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Keep the good times coming

Fans of Japanese rock outfit Luna Sea have been practising their hand actions and mass chants for the band?s first ticketed concert here. -TNP
Tan Kee Yun

Fri, Feb 08, 2013
The New Paper

JAPAN - You simply can't keep a good band apart - just ask Luna Sea.

The five-piece alternative J-rock outfit disbanded in 2000 and regrouped in 2007. Best known for their critically acclaimed albums Eden (1993), Mother (1994) and Style (1996), the Japanese rock band are more than two decades into showbiz, but show no signs of slowing down.

Frontman Ryuichi, rhythm guitarist Inoran, bassist J, all 42, lead guitarist-violinist Sugizo and drummer-percussionist Shinya, both 43, are heading to our shores this Friday for their first ticketed concert here.

And loyal local diehard supporters are thrilled.

"It's really a dream come true. I thought they would never come here," said Ms Sabrina Png, in her early 40s, who works as a medical assistant.

Ms Png, a "crazy" fan of Luna Sea, fell in love with the long-haired rockers in 1994 and has not looked back since.

"I own every one of their albums and singles. I have them on CDs and the now-defunct laser discs and mini discs. I've also purchased every concert DVD and VHS tape they've released.

"Since 1998, I've been travelling to Taipei, Hong Kong, Japan and Thailand for their gigs... In 2000, when they announced that they were disbanding, it was the most heartbreaking moment for me."

Ms Png and her fellow Singaporean fans, Mr Emerson Yang, a 30-year-old civil servant, and graphic designer Chng Xiao Tian, 26, are the administrators of Luna Sea Singapore Street Team, a Facebook-based online community for local fans.

It has nearly 700 followers.

"We set it up in September last year once we got word that Luna Sea might be playing in town," said MsChng.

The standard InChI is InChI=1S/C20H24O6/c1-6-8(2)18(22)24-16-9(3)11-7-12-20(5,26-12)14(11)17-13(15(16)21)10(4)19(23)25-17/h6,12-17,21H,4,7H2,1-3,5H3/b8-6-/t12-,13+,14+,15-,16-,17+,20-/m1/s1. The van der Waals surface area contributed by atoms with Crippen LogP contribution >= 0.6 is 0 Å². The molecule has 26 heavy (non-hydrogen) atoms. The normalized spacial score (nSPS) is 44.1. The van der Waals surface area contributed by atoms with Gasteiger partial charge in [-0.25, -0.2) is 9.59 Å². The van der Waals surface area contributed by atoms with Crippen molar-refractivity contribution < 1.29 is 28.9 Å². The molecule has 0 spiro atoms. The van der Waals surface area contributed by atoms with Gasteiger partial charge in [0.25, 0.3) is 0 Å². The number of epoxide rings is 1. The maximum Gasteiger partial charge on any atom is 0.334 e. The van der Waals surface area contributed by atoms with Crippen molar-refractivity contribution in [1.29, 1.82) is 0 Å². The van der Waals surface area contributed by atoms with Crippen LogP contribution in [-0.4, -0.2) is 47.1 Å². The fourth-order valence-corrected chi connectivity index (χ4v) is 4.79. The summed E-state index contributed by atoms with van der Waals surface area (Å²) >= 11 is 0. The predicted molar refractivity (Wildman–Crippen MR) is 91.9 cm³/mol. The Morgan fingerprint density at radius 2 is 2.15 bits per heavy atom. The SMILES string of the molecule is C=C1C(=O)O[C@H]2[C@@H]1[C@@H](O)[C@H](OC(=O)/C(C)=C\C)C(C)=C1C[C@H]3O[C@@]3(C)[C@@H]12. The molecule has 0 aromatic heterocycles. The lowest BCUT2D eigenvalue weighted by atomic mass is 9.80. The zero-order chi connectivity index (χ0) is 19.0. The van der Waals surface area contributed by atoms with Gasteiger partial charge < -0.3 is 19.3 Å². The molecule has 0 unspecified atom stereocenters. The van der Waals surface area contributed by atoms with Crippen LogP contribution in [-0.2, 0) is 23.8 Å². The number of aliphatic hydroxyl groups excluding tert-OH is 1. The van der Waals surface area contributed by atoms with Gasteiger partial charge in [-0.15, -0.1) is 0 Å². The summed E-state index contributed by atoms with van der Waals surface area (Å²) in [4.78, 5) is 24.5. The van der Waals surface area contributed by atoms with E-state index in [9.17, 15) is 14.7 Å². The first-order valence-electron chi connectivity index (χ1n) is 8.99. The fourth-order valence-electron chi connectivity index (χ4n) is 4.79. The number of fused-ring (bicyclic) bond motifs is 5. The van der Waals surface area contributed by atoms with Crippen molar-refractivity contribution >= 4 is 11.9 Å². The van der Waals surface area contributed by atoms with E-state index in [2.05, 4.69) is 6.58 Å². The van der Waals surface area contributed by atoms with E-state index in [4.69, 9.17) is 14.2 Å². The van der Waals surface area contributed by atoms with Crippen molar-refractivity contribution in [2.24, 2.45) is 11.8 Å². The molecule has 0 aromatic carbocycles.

They update the page regularly with news, pictures, videos and Twitter feed about thegroup.

Ms Png, who is fluent in Japanese, helps to translate articles into English.

Mass chants

The administrators have also begun posting hand actions and mass chants - the de rigueur for J-rock live shows - for local fans to practise.

"We are making banners and gifts for the band," said Mr Yang, who is also a fan of J-rock groups L'Arc-en-Ciel and MUCC.

The allure of Luna Sea lies in their distinctive sound and image, he stressed.

"They do rock music that's totally different from any Chinese or English rock band," said Mr Yang.

"You can't find anything close to them in Mandopop. The biggest rock band in Asia is Taiwan's Mayday, but honestly, Mayday aren't really rockers. They're very poppish."

Mr Yang's all-time favourite Luna Sea song is Rosier, released in 1994.

"It's the first Luna Sea song that got me interested... I love it for its high energy. It whips up the atmosphere at their live concerts," he said.

Ms Chng, who has been a fan since 2000, said she loves the "dark, mysterious and melancholic" undertones in Luna Sea's music.

"Besides their fast rock numbers, they also have many beautiful ballads like I For You, the theme song for 1998 popular Japanese drama God, Please Give Me More Time, and Breath, the theme song for the Japanese-dubbed version of Disney animated film Mulan (1998)," she said.

Ms Png also admires the band members for their individual pursuits.

Lead vocalist Ryuichi is known in Japan as a successful musical star, having played the leading man in musicals like Chicago, she shared.

Enigmatic axeman Sugizo is admirable because of the causes he supports unrelentingly.

"Not only is he musically talented, he is a huge environmental activist and staunch anti-nuclear activist," she said.

In April 2011, Sugizo released two solo tracks, No More Nukes Play The Guitar and The Edge, through which he voiced his firm opposition to nuclear plants.

"I've attended a couple of his talks where he shared about the ills of nuclear power. He is truly passionate about these issues.

"He has also done volunteer work twice, helping the residents of Sendai after the tsunami in December 2011."

The fans' staunch support of Luna Sea puts the fleeting adoration of many fickle-minded pop fans to shame and isprobably why the band remains popular after all these years.

WHAT: Luna Sea Asia Tour 2013 - The End Of The Dream Singapore

WHEN: Friday, 7.30pm

WHERE: The Star Theatre @ The Star Performing Arts Centre

TICKETS: $98, $128, $168 and $238 from Sistic (www.sistic.com.sg or 6348-5555.)


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